Euro zone inflation rate rises to 2.1 percent

According to Eurostat’s flash estimate, the inflation rate in the euro zone stood at 2.1 percent in September compared with 2.0 percent in August. This is the fourth month in a row that the inflation rate has remained above the European Central Bank’s inflation target of „near to, but below two percent“. This shows once again that domestic price pressure is still weak. The core rate, i.e. the rate excluding prices for unprocessed food and energy goods, even declined slightly in September. The usual suspects, i.e. prices for energy goods and food, were responsible for the rise in aggregate inflation.

At country level, the HICP (Harmonised Index of Consumer Prices), the European inflation rate, varied. According to national flash estimates that were available, the annual rate of consumer prices in Germany rose from 1.9 to 2.2 percent. In Italy it remained unchanged at 1.6 percent. In France and Spain, by contrast, it fell slightly by in each case 0.1 percentage points to 2.5 and 2.2 per cent respectively.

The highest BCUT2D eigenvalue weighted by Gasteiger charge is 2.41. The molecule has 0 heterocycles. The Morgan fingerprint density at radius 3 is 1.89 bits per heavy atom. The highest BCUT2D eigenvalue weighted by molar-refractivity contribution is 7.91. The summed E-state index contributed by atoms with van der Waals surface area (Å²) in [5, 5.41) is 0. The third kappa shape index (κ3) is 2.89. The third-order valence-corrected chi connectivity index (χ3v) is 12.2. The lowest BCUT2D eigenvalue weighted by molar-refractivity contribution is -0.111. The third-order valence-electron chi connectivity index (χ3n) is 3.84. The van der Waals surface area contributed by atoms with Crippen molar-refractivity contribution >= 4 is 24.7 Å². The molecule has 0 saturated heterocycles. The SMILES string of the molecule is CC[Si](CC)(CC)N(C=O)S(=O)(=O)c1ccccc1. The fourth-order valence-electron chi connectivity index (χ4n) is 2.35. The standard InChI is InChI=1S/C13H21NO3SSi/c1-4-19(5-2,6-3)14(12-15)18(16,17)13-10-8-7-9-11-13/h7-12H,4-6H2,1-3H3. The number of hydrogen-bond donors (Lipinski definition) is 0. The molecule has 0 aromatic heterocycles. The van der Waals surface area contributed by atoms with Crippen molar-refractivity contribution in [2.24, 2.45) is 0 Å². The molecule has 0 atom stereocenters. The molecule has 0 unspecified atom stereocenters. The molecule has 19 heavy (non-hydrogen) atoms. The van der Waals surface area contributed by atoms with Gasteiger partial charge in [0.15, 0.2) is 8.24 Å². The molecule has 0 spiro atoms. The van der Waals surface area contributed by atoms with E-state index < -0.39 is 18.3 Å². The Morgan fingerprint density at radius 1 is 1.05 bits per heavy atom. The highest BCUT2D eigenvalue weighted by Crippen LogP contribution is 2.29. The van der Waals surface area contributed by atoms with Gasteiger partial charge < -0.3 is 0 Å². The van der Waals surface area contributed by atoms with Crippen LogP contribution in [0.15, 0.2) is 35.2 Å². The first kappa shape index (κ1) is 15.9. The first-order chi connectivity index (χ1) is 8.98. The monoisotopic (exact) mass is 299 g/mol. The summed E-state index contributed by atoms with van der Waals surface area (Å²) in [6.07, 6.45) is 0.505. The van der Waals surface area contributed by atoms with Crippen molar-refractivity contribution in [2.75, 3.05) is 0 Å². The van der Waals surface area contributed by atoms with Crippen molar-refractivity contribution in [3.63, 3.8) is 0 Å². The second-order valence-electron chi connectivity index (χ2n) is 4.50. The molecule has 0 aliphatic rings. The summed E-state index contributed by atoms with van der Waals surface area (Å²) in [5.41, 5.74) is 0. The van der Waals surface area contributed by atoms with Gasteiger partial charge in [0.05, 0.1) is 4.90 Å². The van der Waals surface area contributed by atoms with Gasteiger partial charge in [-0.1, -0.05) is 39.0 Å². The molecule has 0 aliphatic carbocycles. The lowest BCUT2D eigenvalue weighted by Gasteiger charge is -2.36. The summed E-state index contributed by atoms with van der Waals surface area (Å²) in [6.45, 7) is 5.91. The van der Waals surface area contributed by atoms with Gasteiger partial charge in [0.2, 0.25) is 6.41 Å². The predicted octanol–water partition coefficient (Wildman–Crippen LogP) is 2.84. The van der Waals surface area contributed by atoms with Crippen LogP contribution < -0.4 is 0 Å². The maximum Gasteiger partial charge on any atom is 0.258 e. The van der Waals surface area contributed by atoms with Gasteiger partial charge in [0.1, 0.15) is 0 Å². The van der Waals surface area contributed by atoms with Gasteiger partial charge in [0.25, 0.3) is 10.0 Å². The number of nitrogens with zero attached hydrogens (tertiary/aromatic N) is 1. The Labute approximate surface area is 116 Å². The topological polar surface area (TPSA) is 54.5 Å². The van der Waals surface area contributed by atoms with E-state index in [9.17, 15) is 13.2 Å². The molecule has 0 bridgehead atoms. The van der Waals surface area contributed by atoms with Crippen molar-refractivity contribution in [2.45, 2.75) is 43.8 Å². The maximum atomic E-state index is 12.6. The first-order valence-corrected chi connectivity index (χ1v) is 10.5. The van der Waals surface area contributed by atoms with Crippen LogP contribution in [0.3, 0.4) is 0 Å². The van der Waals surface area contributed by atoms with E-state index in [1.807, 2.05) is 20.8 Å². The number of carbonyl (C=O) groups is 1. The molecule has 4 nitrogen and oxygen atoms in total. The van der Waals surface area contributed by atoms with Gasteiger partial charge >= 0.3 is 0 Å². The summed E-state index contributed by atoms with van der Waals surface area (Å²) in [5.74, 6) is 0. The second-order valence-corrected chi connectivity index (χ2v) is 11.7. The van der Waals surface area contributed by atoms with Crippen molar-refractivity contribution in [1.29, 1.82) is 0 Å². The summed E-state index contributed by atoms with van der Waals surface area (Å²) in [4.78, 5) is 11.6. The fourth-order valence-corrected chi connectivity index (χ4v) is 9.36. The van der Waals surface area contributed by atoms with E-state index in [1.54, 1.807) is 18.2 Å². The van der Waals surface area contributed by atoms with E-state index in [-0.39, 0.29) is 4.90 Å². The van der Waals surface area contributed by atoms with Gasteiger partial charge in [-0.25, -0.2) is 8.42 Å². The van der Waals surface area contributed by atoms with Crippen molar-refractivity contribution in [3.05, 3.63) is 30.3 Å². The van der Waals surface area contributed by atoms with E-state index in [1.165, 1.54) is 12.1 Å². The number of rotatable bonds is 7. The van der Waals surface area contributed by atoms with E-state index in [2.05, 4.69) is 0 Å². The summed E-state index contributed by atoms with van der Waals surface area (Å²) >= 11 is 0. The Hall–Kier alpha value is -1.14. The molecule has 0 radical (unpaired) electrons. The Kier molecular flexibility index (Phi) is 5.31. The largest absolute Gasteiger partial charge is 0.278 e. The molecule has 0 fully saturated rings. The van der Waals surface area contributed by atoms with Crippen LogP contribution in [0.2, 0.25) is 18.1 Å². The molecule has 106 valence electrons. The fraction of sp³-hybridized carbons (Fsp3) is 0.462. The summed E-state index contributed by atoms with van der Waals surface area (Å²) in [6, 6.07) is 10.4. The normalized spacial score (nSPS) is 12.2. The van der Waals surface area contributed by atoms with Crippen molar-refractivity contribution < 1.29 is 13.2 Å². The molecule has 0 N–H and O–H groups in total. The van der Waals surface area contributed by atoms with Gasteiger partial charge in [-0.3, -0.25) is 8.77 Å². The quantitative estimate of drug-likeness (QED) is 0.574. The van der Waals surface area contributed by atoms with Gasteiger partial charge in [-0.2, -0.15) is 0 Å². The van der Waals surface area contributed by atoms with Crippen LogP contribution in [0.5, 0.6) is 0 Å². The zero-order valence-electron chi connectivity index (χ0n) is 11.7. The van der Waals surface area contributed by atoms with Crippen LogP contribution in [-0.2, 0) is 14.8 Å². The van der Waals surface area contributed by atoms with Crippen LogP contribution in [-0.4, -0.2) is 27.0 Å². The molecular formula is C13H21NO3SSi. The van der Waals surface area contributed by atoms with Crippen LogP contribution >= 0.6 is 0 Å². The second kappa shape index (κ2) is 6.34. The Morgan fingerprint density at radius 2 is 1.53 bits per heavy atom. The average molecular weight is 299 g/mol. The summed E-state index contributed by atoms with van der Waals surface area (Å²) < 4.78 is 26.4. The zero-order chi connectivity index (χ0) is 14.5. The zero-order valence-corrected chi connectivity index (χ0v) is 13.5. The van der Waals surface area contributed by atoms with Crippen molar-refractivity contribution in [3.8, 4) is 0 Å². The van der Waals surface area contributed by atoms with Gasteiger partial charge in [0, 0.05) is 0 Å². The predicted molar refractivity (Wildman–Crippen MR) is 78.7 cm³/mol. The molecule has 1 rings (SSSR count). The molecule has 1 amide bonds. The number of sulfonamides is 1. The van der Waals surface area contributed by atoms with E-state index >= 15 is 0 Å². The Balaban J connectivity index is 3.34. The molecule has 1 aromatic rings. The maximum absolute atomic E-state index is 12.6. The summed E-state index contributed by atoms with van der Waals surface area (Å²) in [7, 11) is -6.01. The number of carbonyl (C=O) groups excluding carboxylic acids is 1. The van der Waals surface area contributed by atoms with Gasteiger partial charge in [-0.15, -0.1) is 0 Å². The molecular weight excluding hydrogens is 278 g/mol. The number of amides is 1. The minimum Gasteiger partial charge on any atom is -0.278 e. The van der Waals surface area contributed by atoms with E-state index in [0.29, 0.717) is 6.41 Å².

The fact that the main stimulus for consumer price inflation in September came from food and energy is in line with our forecast. The price development of industrial goods and services has been showing only moderate growth for months now. The price of oil even cleared the USD 80 mark recently. If it remains at this level, the energy component should continue nudging up the inflation rate in the coming months. There are also unlikely to be any reductions in food prices due to expected crop failures as a result of the long drought in Europe this summer. We therefore still expect inflation rates of around 2.0 percent by the middle of next year. The annual average inflation rate in the euro zone for 2018 and 2019 is estimated to lie at 1.8 percent.

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